On Wednesday, the Senate and House of Representatives approved the report from the Bicameral Conference Committee, which resolved differences in a bill aiming to increase private sector involvement in state infrastructure projects. This decision came after a period of back-and-forth discussions.
The report was initially ratified by the House after midnight, but the approval was later retracted around 5 p.m. when Bukidnon Rep. Laarni Lavin Roque requested a reconsideration in the plenary session without giving a reason. The House then added more members to the committee.
The report was approved once more on Wednesday evening.
Jose Ma. Clemente S. Salceda, the representative for Albay, who advocated for the measure’s approval, did not respond immediately to a Viber message requesting a comment.
In the evening, the Senate reappointed its members to the committee with two houses, and then quickly approved the report shortly afterwards.
According to a copy of the bicameral report, the proposed PPP Code aims to guarantee an “open, fair, transparent, and competitive” process for selecting private investments in PPP projects.
The proposed legislation aims to alleviate obstacles and difficulties in the PPP procedure and enhance the structure for unsolicited project proposals.
According to a statement from Mr. Salceda, senators and congressmen have reached a consensus to convert the PPP law into a code during a conference. This will ensure that any future revisions will be done through the code instead of being scattered.
The suggested code will encompass all agreements between a government agency and its business partner for funding, planning, building, running, and upkeeping infrastructure or development endeavors and services.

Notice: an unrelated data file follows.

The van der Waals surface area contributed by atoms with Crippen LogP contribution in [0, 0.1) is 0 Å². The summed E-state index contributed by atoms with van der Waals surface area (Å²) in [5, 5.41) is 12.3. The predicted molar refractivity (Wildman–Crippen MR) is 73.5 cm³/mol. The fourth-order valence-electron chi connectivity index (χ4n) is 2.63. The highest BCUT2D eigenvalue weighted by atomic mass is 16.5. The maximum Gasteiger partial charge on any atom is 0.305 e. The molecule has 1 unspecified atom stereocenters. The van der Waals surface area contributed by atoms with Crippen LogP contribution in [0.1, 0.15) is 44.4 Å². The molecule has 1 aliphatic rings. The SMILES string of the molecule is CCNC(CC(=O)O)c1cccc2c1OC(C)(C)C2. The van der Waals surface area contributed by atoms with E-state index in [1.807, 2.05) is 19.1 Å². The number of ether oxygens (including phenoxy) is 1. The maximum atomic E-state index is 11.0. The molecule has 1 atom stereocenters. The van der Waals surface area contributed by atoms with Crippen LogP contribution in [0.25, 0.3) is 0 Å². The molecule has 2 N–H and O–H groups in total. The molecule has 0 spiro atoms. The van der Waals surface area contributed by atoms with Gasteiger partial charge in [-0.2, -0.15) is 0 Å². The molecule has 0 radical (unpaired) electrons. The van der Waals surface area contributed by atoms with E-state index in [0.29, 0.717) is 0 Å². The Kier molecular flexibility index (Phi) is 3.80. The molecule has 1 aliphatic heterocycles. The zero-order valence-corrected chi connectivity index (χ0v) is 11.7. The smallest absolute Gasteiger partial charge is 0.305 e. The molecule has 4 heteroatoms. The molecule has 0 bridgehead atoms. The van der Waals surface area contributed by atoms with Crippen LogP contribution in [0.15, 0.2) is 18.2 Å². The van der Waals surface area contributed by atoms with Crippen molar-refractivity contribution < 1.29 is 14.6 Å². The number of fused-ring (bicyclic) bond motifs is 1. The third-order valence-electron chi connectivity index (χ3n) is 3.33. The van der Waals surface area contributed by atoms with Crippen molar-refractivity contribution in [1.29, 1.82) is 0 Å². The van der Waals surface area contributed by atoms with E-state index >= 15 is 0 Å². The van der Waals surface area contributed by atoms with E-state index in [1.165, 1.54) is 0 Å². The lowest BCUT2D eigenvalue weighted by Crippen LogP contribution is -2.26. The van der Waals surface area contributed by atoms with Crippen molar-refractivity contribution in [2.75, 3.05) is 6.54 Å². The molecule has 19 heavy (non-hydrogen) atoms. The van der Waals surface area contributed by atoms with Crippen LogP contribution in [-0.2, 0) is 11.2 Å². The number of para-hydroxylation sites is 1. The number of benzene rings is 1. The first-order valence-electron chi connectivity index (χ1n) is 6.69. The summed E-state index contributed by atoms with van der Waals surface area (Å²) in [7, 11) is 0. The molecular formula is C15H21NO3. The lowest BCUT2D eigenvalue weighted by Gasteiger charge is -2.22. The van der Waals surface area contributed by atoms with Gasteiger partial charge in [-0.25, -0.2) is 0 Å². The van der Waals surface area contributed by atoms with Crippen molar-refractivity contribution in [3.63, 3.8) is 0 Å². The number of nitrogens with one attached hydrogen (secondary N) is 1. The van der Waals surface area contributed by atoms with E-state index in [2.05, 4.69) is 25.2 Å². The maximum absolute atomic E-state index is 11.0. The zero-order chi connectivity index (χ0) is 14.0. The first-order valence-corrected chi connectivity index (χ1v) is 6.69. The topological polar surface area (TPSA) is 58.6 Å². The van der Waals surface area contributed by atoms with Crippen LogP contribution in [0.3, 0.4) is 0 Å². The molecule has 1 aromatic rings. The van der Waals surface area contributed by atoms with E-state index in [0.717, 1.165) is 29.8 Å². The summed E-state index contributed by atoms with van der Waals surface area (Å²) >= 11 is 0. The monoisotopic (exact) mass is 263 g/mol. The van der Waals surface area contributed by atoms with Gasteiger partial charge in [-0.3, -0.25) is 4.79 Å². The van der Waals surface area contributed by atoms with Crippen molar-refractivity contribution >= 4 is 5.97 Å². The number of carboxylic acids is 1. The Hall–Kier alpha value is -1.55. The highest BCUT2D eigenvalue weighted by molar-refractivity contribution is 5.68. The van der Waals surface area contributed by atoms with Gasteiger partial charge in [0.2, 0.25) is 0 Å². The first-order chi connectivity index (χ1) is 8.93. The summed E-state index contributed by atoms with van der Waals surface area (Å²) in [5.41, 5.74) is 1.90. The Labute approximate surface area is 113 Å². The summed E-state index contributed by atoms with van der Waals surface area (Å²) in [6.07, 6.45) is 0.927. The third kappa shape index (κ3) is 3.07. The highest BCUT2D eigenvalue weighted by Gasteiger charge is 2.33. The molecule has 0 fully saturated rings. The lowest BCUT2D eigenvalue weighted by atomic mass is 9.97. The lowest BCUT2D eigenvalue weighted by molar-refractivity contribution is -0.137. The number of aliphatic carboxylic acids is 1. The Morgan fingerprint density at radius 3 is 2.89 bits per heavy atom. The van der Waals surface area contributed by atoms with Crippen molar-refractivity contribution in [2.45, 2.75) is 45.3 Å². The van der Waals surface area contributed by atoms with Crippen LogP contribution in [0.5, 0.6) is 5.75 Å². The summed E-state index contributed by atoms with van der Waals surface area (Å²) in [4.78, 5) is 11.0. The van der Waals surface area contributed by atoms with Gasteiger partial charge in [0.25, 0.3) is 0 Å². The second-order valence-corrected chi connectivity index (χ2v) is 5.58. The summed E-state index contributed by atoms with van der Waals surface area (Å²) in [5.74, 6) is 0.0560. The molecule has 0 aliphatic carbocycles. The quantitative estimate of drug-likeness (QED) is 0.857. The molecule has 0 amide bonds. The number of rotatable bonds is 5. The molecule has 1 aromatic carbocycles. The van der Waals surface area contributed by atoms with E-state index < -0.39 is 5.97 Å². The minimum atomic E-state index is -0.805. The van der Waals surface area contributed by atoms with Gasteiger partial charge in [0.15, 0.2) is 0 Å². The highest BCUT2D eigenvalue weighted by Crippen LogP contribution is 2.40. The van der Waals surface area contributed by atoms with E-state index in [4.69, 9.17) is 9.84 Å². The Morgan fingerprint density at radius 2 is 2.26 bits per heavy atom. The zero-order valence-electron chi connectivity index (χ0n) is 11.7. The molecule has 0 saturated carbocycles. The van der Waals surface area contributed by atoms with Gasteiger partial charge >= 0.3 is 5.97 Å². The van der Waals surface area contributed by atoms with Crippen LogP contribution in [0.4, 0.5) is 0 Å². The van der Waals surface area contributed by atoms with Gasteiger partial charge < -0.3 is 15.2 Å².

Public-private partnership (PPP) initiatives may also receive funding from the government or through official development assistance (ODA) provided by foreign governments.
ODAs will include blended finance, where the partner government, bilateral or multilateral agency or international or multilateral lending institution can mobilize financing from private or commercial institutions for a loan or grant.
The suggested code will also encompass joint ventures, agreements for toll construction, operation and maintenance, and lease agreements.
This will not be applicable to government procurement projects that fall under the Government Procurement Reform Act, contracts for management and services, selling or transferring of assets, converting into a corporation, creating subsidiary companies with private sector investments, donations that come with or without payment, and agreements for joint ventures that are solely for commercial purposes.
When creating a PPP project, an agency needs to take into account the project’s legal, technical, financial, and commercial viability. They also need to consider the project’s value for money, the best way to allocate risks, the affordability of fees and tariffs, its ability to withstand climate changes and be sustainable, as well as any potential social and environmental concerns.
According to the legislation, large-scale PPP projects exceeding P15 billion in cost will require approval from the Investment Coordination Committee of the National Economic and Development Authority (NEDA). Projects with a lower cost can be approved by the head of the agency.
The authorization of local PPP projects is required by the respective local councils.
The leader of a PPP project agency will establish a committee to oversee the pre-qualification, bidding, and award processes for solicited proposals and the comparative bidding process for unsolicited proposals. The agency head will also review the final contract.
The proposed legislation also aims to establish a PPP governing board responsible for overseeing policies pertaining to public-private partnerships.
The NEDA secretary will lead the board, with the Finance secretary serving as vice chairman.
The Commission on Audit plans to release guidelines for auditing PPP projects.
The Senate gave their approval for the PPP bill on September 25, while the House passed a similar measure in December 2022.
As of September 1st, there were 104 Public-Private Partnership (PPP) projects in progress, with a total value of approximately P2.521 trillion (equivalent to $44.3 billion). The Department of Finance reports that there are currently 180 projects being carried out, with a combined value of P2.639 trillion. This information was provided by Beatriz Marie D. Cruz and John Victor D. Ordoñez.